AdFocus: The future of SA adland
Covid-19 has forced advertising agencies to re-evaluate the value they add
As consumers change their consumption habits, their relationships with and perceptions of brands are being re-evaluated. An economic downturn has influenced everyday spend, with purchasing decisions increasingly made based on affordability and genuine needs. How brands and advertising agencies are responding to these changes was the focus of an FM AdFocus LIVE in Conversation with Bongani Chinkanda, founder of Diaries of a Salesman, Sean Donovan, president of TBWA\Asia, and Andrea Quaye, C-suite marketing executive.
The Covid-19 pandemic has provided the industry with a host of lessons, including the fallacy of control, and reiterated the need for brands and agencies to be fluid, said Donovan. In Asia, the pandemic has resulted in better client-agency relationships. According to a recently conducted survey of 60 blue-chip chief marketing officers, agency relationships have moved from the fourth-most important relationship to the single most important relationship.
The current environment has forced agencies and clients to admit that they don’t have all the answers, with the result that they are going back to basics. For their part, agencies have been forced to re-evaluate the value they add and how to add more value. Clients are also having different conversations, putting the focus on effectiveness.
“The incumbent task of clients is how to create value and defend the scope of work, while agencies are having to deliver value on an ongoing basis,” he said.
The Covid crisis has cracked the agency model – an issue which has been debated for several years – wide open, said Quaye. A growing number of clients are establishing internal agencies as traditional agencies fail to deliver services at speed, are unable to be culturally relevant and are not cost-efficient. Agency margins are coming under increasing pressure as a result of a move towards digital. The result is that more and more agencies are sitting ducks. “I’m very concerned about the traditional agency model,” she said.
Donovan agreed that Covid had acted as an accelerant to the demise of the traditional agency model. “It’s crazy: we haven’t changed the fundamental business model in the last 50 to 60 years.”
The client-agency relationship should be a marriage rather than a fractious relationship, he said.
In terms of talent, he said agencies need to prioritise a talent pool and train talent in a much more systematic way. And in order to remain relevant, they need to give clients more of what they want and less of what they don’t need, rather than just responding to the scope of work. “We need more conversations based on fundamental principles,” he insisted.
In an environment characterised by the #BlackLivesMatter movement and gender-based violence, how have brands responded? Brands require a healthy consumer environment if they are to survive, said Quaye. They are expected to have a point of view and to be purposeful. Beer brand Carling Black Label has long led the conversation around gender-based violence with campaigns such as its “No excuse for women abuse” campaign. “While Carling Black Label is a very masculine brand, it does not buy into a toxic version of masculinity, which is why this purposeful approach fitted into its message so well,” said Quaye, adding that what brands do and what they say have to be perfectly aligned.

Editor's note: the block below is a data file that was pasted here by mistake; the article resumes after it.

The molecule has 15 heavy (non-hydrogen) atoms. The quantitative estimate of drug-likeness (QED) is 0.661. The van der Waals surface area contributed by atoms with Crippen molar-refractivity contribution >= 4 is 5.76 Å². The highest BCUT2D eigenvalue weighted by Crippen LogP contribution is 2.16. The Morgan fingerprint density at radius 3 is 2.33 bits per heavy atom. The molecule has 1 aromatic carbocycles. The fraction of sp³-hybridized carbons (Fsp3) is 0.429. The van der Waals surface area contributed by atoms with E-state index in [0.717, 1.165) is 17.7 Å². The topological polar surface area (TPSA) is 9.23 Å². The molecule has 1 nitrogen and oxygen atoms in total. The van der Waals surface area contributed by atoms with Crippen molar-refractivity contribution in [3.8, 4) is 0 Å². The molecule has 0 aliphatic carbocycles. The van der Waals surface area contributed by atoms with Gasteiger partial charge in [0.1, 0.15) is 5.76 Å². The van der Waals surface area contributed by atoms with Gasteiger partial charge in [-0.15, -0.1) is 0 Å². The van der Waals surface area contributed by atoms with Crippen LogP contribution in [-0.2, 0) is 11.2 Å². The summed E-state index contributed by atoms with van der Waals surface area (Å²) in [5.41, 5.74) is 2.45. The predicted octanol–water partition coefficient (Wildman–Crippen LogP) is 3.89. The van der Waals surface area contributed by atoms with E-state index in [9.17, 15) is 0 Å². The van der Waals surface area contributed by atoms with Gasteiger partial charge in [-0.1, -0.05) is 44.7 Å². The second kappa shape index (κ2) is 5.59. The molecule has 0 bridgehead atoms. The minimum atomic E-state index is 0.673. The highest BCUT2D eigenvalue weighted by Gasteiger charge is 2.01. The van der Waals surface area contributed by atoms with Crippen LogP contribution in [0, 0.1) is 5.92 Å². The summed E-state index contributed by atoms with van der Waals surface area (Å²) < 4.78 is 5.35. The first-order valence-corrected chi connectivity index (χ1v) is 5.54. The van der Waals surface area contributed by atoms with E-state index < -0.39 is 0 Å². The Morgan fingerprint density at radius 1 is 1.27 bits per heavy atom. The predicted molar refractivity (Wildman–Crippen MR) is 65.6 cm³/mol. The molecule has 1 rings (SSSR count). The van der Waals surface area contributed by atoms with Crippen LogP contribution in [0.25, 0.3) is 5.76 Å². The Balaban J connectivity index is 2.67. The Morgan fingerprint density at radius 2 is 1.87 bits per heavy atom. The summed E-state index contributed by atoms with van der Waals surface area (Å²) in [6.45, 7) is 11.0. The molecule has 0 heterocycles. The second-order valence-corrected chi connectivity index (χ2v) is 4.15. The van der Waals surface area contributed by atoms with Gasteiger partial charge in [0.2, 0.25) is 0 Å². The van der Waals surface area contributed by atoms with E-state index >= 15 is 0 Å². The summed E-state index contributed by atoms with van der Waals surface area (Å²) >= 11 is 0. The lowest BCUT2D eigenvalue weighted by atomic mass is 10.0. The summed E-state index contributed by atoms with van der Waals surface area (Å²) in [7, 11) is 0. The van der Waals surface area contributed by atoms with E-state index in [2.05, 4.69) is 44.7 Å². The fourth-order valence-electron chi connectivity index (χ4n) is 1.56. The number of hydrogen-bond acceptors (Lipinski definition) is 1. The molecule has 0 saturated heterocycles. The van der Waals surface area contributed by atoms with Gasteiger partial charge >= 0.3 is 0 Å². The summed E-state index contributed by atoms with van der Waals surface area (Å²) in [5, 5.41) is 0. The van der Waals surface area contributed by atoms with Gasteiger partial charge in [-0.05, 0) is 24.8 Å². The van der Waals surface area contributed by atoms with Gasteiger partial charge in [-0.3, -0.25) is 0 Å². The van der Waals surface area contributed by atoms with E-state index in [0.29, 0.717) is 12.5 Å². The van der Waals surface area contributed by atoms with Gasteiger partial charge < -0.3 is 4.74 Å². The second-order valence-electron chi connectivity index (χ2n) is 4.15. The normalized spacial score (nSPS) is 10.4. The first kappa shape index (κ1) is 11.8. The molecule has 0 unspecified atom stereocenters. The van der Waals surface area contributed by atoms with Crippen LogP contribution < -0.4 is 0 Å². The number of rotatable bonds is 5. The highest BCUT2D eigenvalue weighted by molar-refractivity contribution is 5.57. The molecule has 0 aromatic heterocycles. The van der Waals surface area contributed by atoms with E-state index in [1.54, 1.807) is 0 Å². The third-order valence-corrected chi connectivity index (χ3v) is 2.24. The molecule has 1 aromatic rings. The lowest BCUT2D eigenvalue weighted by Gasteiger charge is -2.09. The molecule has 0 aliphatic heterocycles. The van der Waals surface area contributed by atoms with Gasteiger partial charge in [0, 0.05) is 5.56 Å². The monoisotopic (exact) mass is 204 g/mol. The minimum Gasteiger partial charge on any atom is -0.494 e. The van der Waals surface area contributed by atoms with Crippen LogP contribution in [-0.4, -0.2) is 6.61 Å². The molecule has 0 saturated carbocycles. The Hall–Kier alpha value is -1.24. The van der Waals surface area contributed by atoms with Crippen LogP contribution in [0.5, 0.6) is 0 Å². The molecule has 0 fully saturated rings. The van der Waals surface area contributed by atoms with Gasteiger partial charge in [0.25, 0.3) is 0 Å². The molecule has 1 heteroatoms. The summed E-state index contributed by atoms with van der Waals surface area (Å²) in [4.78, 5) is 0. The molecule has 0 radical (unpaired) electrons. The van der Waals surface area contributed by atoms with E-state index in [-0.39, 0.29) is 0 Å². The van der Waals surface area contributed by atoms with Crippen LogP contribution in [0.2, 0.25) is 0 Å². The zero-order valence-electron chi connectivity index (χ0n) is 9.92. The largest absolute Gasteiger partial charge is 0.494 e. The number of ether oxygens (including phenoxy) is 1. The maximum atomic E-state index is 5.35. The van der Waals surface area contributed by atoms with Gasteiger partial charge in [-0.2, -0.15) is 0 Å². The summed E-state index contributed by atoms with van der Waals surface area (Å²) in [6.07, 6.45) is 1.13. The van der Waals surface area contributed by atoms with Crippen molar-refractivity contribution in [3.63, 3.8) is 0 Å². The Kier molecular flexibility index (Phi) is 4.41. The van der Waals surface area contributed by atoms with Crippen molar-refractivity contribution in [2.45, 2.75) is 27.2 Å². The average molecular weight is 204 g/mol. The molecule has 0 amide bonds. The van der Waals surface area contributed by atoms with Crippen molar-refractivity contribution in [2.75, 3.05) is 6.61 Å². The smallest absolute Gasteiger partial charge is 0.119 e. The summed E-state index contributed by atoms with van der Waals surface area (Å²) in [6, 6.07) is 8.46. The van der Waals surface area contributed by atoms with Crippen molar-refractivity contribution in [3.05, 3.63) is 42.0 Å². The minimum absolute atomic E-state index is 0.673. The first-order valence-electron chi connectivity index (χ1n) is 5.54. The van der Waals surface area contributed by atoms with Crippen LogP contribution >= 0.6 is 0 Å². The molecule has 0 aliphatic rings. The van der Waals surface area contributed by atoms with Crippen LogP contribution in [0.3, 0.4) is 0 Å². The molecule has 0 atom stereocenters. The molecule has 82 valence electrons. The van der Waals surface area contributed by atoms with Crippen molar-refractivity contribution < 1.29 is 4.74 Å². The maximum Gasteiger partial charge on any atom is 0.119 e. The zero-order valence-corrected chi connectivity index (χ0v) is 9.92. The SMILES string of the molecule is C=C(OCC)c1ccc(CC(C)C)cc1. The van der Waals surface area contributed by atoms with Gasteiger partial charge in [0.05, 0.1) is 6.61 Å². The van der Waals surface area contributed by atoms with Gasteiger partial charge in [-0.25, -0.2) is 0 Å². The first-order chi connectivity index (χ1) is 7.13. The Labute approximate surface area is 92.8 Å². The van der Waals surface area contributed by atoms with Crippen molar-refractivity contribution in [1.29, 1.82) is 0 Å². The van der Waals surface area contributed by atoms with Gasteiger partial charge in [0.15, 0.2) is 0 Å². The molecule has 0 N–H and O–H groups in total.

She argued that creativity remains a critical element for brands to get attention in a crowded world. Noting that, like agencies, marketers have had to adapt their skills and become more nimble, she said they had to be prepared to try new things.
Quoting writer and futurist Alvin Toffler, Quaye said: “The illiterate of the 21st century will not be those who cannot read and write, but those who cannot learn, unlearn and relearn.” Unless we master relearning, she added, the industry will become redundant.
Conceding that over time agencies have become disempowered and treated as a supplier rather than a business partner, she said agencies should stop being subservient to their clients and should instead focus on the unique skills they bring to the relationship. “A real partnership means that when I ask for a TV commercial, the agency is in a position to say: ‘Hold on, we’ve got a better idea.’”
Highlighting the fact that the advertising industry still battles with transformation, Chinkanda pointed out that after a generation of black agency leaders many have recently been replaced by white men while the industry continues to display a predominantly white culture. “How do you have a candid conversation about a piece of work if the agency doesn’t understand the cultural context?” he asked.
Responding to the question, Donovan said transformation was critical consideration at TBWA, but that it wasn’t always easy to find the right senior black talent within the industry. “Clients don’t seem to battle as much to attract senior black talent. One of the reasons for this could be that as margins have eroded in the advertising industry, there is less money to pay high salaries in order to attract black talent.”
The big take-out:
The big take-out: Covid-19 has forced advertising agencies to re-evaluate the value they add.
Rather than looking for black talent externally, agencies need to be growing their own talent, said Quaye. To encourage the retention of black talent, agencies need to give a share of their business to these employees so that they feel a sense of ownership. However, she said there was no quick fix available.
Donovan and Quaye agreed that if the advertising industry is to be sustainable it needs to focus on creating value. If you become irrelevant you are a sitting duck, said Donovan.
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